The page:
How to deal with that pain? Well, I have enrolled as a Rape Crisis facilitator. It is not only for solidarity; it is for survival. Do you see what I see? How could I just watch?

The body of a murdered woman is becoming something so common that daily dead had to receive their own name to describe this horror: FEMICIDE. In Mexico, Susana Chavez coined the slogan “Ni Una Más” (Not One More) to lead the fight against femicides. The writer and activist was herself found murdered in 2011.

About two years ago, women from all over Latin America got together to claim “Ni Una Menos, Vivas nos Queremos” (Not One More, We Want Us Alive). And I wonder why this clamor is not yet worldwide, if everywhere patriarchy is killing us, one by one, on our way home and in broad daylight, with no shame or remorse.

Patriarchy is killing us and many murders only matter while selling magazines and newspapers. Then, the rest is silence, as the silenced femicides of indigenous women whose bodies oppose the last stronghold in territorial conflicts against agro-business or mining corporations, as silenced as those women murdered in the “tranquility of their houses” in the name of love for their jealous partners, as silenced as the girls kidnapped on the way to school to appear later killed with their hands and feet tied, with signs of having been raped.

It is no longer just about reporting and visibilizing, but also about counting them: 57 femicides in the first 43 days of 2017 in Argentina, 3 this week in Chile, 27 rapes per day in Cape Town, all of those lost in the trafficking networks. The hunting of women is systematic. Human beings have bad memories, and who has no memory tends to repeat the horrors. As Karina Bridaseca says:

We must check the systematicity. The bodies, found, disappeared, the bones in the desert, are claimed today and always. Our strength is to have managed to gather them all, to alter the regime of the invisible. This feeds the hope of making the account closed. What is important is that today we all share the same language and demand that the account closes.

Patriarchy is killing us … and not softly. Every time the news reports another woman or girl dead, I check my mother, my sister, my daughter, my friends in Chile. I double check my close friends in Cape Town, to know that they are as I saw them last time: OK. And then I can sleep, knowing that they have returned home.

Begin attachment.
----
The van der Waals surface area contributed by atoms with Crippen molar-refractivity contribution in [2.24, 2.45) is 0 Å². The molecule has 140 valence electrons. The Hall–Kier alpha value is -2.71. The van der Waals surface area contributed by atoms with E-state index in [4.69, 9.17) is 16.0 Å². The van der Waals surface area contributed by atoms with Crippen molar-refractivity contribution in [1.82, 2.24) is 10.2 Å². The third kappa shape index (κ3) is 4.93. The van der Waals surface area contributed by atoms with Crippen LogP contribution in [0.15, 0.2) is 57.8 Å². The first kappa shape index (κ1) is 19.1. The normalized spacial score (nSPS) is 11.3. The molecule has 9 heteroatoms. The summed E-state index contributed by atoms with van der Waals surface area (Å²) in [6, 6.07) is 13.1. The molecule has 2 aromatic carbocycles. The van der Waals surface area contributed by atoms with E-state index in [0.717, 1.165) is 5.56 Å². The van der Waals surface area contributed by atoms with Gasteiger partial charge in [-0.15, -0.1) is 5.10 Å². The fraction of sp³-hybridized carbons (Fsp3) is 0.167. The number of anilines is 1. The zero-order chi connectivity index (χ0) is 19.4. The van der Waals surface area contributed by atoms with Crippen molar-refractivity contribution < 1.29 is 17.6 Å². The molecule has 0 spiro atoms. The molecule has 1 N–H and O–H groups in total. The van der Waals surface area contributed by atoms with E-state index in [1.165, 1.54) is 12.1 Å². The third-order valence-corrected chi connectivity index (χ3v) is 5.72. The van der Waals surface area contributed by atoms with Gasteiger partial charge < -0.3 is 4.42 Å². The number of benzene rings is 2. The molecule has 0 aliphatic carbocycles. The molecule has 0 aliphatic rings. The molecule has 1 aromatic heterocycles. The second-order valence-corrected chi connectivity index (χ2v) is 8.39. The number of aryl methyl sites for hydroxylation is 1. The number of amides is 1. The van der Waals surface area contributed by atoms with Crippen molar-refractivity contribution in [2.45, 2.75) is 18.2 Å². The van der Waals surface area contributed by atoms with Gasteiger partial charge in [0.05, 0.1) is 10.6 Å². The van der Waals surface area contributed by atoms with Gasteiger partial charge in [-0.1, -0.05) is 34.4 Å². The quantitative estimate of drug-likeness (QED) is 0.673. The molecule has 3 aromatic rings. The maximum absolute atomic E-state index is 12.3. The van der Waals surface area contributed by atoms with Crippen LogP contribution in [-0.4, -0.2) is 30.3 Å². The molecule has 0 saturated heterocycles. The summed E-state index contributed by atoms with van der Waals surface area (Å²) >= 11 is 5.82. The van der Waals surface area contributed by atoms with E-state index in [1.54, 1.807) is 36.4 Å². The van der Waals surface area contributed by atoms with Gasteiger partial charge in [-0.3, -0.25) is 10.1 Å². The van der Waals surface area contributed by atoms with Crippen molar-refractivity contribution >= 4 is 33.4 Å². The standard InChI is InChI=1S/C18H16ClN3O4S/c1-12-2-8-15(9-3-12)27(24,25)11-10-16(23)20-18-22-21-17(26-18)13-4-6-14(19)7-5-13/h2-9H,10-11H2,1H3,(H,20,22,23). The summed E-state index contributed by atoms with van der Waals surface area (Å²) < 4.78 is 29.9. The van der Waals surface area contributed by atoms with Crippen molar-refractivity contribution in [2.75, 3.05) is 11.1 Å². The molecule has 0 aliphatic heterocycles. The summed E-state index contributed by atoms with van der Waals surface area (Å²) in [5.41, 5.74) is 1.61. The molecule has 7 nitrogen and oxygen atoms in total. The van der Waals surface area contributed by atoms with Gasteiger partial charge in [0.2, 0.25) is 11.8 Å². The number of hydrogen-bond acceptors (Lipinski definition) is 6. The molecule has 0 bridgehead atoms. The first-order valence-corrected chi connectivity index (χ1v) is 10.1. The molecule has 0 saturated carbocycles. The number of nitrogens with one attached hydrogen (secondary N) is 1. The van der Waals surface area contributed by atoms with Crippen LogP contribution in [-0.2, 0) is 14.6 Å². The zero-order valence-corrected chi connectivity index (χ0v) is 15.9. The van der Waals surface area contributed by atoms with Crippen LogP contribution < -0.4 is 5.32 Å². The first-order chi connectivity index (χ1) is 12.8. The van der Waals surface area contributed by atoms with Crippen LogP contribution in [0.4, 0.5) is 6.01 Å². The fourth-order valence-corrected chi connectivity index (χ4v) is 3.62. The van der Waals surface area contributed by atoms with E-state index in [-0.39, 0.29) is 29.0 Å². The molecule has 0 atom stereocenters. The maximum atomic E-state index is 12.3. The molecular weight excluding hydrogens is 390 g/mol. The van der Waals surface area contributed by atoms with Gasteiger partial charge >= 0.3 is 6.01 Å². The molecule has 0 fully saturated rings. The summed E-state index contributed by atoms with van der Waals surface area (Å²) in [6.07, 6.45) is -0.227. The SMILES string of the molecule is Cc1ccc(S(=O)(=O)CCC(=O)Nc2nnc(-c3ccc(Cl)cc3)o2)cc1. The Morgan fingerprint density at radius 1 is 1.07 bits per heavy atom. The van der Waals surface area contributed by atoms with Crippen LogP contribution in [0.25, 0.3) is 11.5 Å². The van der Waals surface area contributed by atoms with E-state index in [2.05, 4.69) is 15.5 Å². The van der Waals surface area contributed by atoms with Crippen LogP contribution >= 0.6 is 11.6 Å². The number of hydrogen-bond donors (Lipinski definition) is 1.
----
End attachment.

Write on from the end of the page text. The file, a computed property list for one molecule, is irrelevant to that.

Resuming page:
In Santiago de Chile and in Cape Town we must count, dead or alive. Hope for the figthers and memory for those who are no longer here. We won’t stop asking about all of you. We want to know you have returned home. Our lives must matter.

Vanessa Rivera de la FuenteVanessa Rivera de la Fuente works in community development, gender equality and communication for social change. She has led initiatives for women’s empowerment in Ecuador, Peru, Argentina, Morocco and South Africa. As a Gender Justice advocates with a broad scope of interests, she is a social and digital entrepreneur committed with the strengthening of grass roots organizations and the developing of an independent pathway of thinking, research and academic writing around Gender, Politics and Religion. Loyal lover of books, cats and spicy chai.

Photo: Artivism installation. Crosses represent the women dead and shoes, the gender bias of femicide. Shoes are one of the first things found at the site of a murder.

Deadly in Love: No Flowers, Dignity and Rights by Vanessa Rivera de la Fuente

“We don’t want flowers, we want rights.” Kollectiva La Calle (The Street Collective)

Vanessa Vazquez Laba, a scholar feminist and researcher in gender studies in Argentina, with whom I share a first name, activism, and intellectual interests, hits me on Valentine’s Day with the following message:

There have been 57 femicides in the first 43 days of 2017 in the country, and the government has suspended the funding of universities for research on gender based violence.

57 femicides in 43 days…

A heartbreaking message to receive in Valentine’s day, isn´t it?

What does this mean? According to the definition accepted by the majority of women’s rights activists and scholars, “Femicide is a sex-based crime, generally understood to involve intentional murder of women because they are women.” . The World Health Organization states that a Femicide is:

Usually perpetrated by men. Most cases of femicide in the world are committed by partners or ex-partners, and involve ongoing abuse in the home, threats or intimidation, sexual violence or situations where women have less power or fewer resources than their partner.

57 women in 43 days… It means 57 human beings were murdered, most of them in the hands of someone they trusted and shared an intimate relationship with, after a painful process that included different types of violence to deplete their sense of value and personhood.

One woman murdered every 18 hours.